A pioneering treatment that uses microwaves could one day be used to combat human papillomavirus (HPV) – the most common STI.
Scottish scientists hope the treatment will kill precancerous cells in the cervix and genital warts caused by the deadly virus.
The device, designed by microwave manufacturer Emblation, emits a low dose of energy – sparking an aggressive immune response.
Trials have already proven the innovative method works in the treatment of verrucas, which can also be caused by HPV.
It is hoped the new microwave treatment, which produces heat up to 50°C (122°F) that is applied directly to skin, would be non-invasive to women.
The device, designed by microwave manufacturer Emblation, emits a low dose of energy – sparking an aggressive immune response
Current treatment for cervical precancerous cells can be painful and involves laser surgical removal of diseased tissue. There is also a risk this can be missed.
Laboratory tests, in collaboration with experts at Glasgow University’s MRC-Centre for Virus Research, are now underway to study the effect of microwaves.
If proven successful, the research could also combat bovine papillomavirus – a cause of equine euthanasia that strikes seven per cent of horses in Europe.
Professor Sheila Graham, from Glasgow University, said: ‘We are delighted to be working with Emblation to test their microwave device.
‘We plan to assess if the device can disrupt HPV and whether there is an effect on HPV-infected pre-cancerous and cancerous tissues.
‘The project will validate the microwave device’s clinical potential but will also shed new light on how HPV-associated diseases arise.
Scottish scientists hope the ‘exciting’ treatment will kill precancerous cells in the cervix and genital warts caused by HPV
Microwave treatments were used more than 10,000 times across the UK last year to treat verrucas, figures show.
Dr Matt Kidd, director of research and development at Emblation, added the new project is an ‘exciting opportunity’ to test microwave treatment on HPV.
Our device has the potential to address the challenges associated with the treatment of precancerous conditions of the cervix
Dr Matt Kidd, director of research and development at Emblation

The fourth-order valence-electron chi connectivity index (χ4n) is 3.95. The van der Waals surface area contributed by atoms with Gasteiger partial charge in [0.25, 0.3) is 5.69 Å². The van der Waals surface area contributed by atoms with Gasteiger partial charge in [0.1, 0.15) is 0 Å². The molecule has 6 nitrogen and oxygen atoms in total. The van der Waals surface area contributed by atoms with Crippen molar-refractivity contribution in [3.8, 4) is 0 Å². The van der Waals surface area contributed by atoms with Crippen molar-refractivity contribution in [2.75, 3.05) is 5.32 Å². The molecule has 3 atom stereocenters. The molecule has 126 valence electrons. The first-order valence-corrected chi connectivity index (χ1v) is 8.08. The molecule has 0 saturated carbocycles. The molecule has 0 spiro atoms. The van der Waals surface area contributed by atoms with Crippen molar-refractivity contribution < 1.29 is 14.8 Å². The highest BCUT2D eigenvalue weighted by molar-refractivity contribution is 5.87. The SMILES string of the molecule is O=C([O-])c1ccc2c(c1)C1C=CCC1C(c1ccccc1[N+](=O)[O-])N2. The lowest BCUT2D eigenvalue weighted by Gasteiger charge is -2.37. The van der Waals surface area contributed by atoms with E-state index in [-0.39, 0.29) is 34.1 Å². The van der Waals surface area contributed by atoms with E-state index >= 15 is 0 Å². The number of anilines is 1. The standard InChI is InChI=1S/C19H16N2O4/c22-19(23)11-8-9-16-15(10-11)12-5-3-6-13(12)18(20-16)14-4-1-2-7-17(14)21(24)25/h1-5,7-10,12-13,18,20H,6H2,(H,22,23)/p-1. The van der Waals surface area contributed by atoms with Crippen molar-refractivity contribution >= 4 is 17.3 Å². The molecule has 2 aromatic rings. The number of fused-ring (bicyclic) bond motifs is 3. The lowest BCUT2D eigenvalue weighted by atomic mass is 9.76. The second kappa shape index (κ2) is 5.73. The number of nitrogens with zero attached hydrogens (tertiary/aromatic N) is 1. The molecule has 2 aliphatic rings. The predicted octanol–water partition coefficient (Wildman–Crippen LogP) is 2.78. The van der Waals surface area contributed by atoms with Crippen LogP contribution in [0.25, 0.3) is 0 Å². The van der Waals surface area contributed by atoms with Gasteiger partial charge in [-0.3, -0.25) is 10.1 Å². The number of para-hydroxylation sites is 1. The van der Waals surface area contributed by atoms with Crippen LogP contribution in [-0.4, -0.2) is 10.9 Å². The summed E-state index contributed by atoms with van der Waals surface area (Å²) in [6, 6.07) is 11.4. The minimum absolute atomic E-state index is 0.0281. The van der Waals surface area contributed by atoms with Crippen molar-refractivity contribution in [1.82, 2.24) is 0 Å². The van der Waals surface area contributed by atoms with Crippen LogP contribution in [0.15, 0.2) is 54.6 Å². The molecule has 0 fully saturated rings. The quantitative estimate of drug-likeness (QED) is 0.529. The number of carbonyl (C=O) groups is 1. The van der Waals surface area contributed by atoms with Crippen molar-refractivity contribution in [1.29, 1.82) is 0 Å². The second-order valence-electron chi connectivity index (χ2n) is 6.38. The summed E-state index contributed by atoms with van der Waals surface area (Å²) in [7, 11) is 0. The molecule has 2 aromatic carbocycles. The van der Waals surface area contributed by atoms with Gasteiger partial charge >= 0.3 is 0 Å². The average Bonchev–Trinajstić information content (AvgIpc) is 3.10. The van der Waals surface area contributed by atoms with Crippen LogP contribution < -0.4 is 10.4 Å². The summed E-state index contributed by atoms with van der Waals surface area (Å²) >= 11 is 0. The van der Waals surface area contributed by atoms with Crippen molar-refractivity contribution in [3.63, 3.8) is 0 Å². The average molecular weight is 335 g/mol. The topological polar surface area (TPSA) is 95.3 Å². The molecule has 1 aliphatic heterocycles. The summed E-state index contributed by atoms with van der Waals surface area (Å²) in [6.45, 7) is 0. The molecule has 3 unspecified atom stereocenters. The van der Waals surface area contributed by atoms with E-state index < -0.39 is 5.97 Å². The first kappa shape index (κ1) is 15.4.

He said: ‘Our device has the potential to address the challenges associated with the treatment of precancerous conditions of the cervix.
‘This research is a decisive next step in the evolution of our microwave technology platform.’
Dr Kidd praised the ‘crucial’ funding from Innovate UK – a Government agency that dishes out cash – that allowed the project to go ahead.
In Scotland alone, in 27 colposcopy clinics in 2016, 13,536 new patients were seen, most of whom required treatment.
This translates to around 150,000 cervical precancerous cells patients in the UK whose treatment could be improved by this new device.
Figures show each year in the UK more than one million people are infected with HPV, which can be passed through sex.
Some types of the virus can cause cervical lesions, which over time can develop into cancer if left untreated.
It is estimated there are 3,100 new cases of cervical cancer in the UK each year, of which nearly all are related to HPV.
Smear tests aim to spot pre-cancerous cells – but thousands of women are ignoring their invitations to attend.
Uptake of the English cervical screening programme – credited with halving cervical cancer rates – is at its lowest level for 20 years, figures showed in November.
HPV is currently at the centre of a heated gender debate in England because boys aren’t given a life-saving vaccine to protect them against HPV.
However, for the past decade, teenage girls have been inoculated against HPV for free on the NHS.
But furious campaigners argue it also kills 650 men each year, and due to changing sexual behaviour, the number is rising fast.
Government advisers state that vaccinating only girls is the best approach as this protects most males by default.
WHAT IS HPV? THE INFECTION LINKED TO 99% OF CERVICAL CANCER CASES
Up to eight out of 10 people will be infected with HPV in their lives
Human papilloma virus (HPV) is the name for a group of viruses that affect your skin and the moist membranes lining your body.
Spread through vaginal, anal and oral sex and skin-to-skin contact between genitals, it is extremely common.
Up to eight out of 10 people will be infected with the virus at some point in their lives.
There are more than 100 types of HPV. Around 30 of which can affect the genital area. Genital HPV infections are common and highly contagious.
Many people never show symptoms, as they can arise years after infection, and the majority of cases go away without treatment.
It can lead to genital warts, and is also known to cause cervical cancer by creating an abnormal tissue growth.
Annually, an average of 38,000 cases of HPV-related cancers are diagnosed in the US, 3,100 cases of cervical cancer in the UK and around 2,000 other cancers in men.
HPV can also cause cancers of the throat, neck, tongue, tonsils, vulva, vagina, penis or anus. It can take years for cancer to develop.